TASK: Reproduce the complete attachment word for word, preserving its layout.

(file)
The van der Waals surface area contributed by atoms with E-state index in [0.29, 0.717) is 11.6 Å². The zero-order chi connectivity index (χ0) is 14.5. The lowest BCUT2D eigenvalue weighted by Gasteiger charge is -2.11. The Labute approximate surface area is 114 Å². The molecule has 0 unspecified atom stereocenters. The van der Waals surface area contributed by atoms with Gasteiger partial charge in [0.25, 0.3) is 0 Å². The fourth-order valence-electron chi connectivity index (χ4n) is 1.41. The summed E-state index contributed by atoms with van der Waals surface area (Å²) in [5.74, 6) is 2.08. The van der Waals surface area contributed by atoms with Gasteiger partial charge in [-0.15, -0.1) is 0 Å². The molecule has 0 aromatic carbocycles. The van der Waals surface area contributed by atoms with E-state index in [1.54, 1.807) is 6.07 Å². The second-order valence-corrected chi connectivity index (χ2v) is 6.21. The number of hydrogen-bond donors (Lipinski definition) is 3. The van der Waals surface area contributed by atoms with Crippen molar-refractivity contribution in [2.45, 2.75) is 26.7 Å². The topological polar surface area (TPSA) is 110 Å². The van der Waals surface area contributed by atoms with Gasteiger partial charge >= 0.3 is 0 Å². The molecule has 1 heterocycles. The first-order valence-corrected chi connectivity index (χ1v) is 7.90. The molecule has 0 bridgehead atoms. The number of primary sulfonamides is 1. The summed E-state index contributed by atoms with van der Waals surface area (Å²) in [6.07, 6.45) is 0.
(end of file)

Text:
The van der Waals surface area contributed by atoms with E-state index in [0.29, 0.717) is 11.6 Å². The zero-order chi connectivity index (χ0) is 14.5. The lowest BCUT2D eigenvalue weighted by Gasteiger charge is -2.11. The Labute approximate surface area is 114 Å². The molecule has 0 unspecified atom stereocenters. The van der Waals surface area contributed by atoms with Gasteiger partial charge in [0.25, 0.3) is 0 Å². The fourth-order valence-electron chi connectivity index (χ4n) is 1.41. The summed E-state index contributed by atoms with van der Waals surface area (Å²) in [5.74, 6) is 2.08. The van der Waals surface area contributed by atoms with Gasteiger partial charge in [-0.15, -0.1) is 0 Å². The molecule has 0 aromatic carbocycles. The van der Waals surface area contributed by atoms with E-state index in [1.54, 1.807) is 6.07 Å². The second-order valence-corrected chi connectivity index (χ2v) is 6.21. The number of hydrogen-bond donors (Lipinski definition) is 3. The van der Waals surface area contributed by atoms with Crippen molar-refractivity contribution in [2.45, 2.75) is 26.7 Å². The topological polar surface area (TPSA) is 110 Å². The van der Waals surface area contributed by atoms with Gasteiger partial charge >= 0.3 is 0 Å². The molecule has 1 heterocycles. The first-order valence-corrected chi connectivity index (χ1v) is 7.90. The molecule has 0 bridgehead atoms. The number of primary sulfonamides is 1. The summed E-state index contributed by atoms with van der Waals surface area (Å²) in [6.07, 6.45) is 0.